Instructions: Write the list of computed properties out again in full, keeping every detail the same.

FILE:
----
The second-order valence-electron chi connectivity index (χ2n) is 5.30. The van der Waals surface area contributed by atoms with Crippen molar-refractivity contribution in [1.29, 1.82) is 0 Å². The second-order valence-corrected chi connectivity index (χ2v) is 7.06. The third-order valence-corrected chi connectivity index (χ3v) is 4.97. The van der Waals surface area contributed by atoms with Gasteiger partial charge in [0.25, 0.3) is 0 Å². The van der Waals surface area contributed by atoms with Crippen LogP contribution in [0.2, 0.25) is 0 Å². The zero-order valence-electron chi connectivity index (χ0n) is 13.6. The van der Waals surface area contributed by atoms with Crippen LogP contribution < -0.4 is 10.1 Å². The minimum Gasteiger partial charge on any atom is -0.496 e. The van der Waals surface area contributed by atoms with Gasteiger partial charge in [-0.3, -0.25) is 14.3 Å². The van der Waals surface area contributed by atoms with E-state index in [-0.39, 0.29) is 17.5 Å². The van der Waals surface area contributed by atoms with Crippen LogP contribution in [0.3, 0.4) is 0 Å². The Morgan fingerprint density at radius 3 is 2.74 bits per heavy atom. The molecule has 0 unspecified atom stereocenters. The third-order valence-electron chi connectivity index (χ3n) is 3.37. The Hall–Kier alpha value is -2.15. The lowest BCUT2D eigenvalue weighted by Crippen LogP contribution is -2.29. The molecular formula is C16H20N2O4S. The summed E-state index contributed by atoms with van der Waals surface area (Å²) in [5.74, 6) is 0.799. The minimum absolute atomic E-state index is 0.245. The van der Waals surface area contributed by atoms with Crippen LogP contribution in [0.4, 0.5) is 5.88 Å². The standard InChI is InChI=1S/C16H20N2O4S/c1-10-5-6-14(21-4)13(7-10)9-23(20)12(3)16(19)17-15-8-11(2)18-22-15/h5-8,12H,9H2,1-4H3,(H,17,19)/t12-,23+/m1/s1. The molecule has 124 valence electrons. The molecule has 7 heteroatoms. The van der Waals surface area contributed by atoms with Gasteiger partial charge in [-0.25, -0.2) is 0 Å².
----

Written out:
The second-order valence-electron chi connectivity index (χ2n) is 5.30. The van der Waals surface area contributed by atoms with Crippen molar-refractivity contribution in [1.29, 1.82) is 0 Å². The second-order valence-corrected chi connectivity index (χ2v) is 7.06. The third-order valence-corrected chi connectivity index (χ3v) is 4.97. The van der Waals surface area contributed by atoms with Gasteiger partial charge in [0.25, 0.3) is 0 Å². The van der Waals surface area contributed by atoms with Crippen LogP contribution in [0.2, 0.25) is 0 Å². The zero-order valence-electron chi connectivity index (χ0n) is 13.6. The van der Waals surface area contributed by atoms with Crippen LogP contribution < -0.4 is 10.1 Å². The minimum Gasteiger partial charge on any atom is -0.496 e. The van der Waals surface area contributed by atoms with Gasteiger partial charge in [-0.3, -0.25) is 14.3 Å². The van der Waals surface area contributed by atoms with E-state index in [-0.39, 0.29) is 17.5 Å². The van der Waals surface area contributed by atoms with Crippen LogP contribution in [0.3, 0.4) is 0 Å². The Morgan fingerprint density at radius 3 is 2.74 bits per heavy atom. The molecule has 0 unspecified atom stereocenters. The third-order valence-electron chi connectivity index (χ3n) is 3.37. The Hall–Kier alpha value is -2.15. The lowest BCUT2D eigenvalue weighted by Crippen LogP contribution is -2.29. The molecular formula is C16H20N2O4S. The summed E-state index contributed by atoms with van der Waals surface area (Å²) in [5.74, 6) is 0.799. The minimum absolute atomic E-state index is 0.245. The van der Waals surface area contributed by atoms with Crippen LogP contribution in [0.4, 0.5) is 5.88 Å². The standard InChI is InChI=1S/C16H20N2O4S/c1-10-5-6-14(21-4)13(7-10)9-23(20)12(3)16(19)17-15-8-11(2)18-22-15/h5-8,12H,9H2,1-4H3,(H,17,19)/t12-,23+/m1/s1. The molecule has 124 valence electrons. The molecule has 7 heteroatoms. The van der Waals surface area contributed by atoms with Gasteiger partial charge in [-0.25, -0.2) is 0 Å².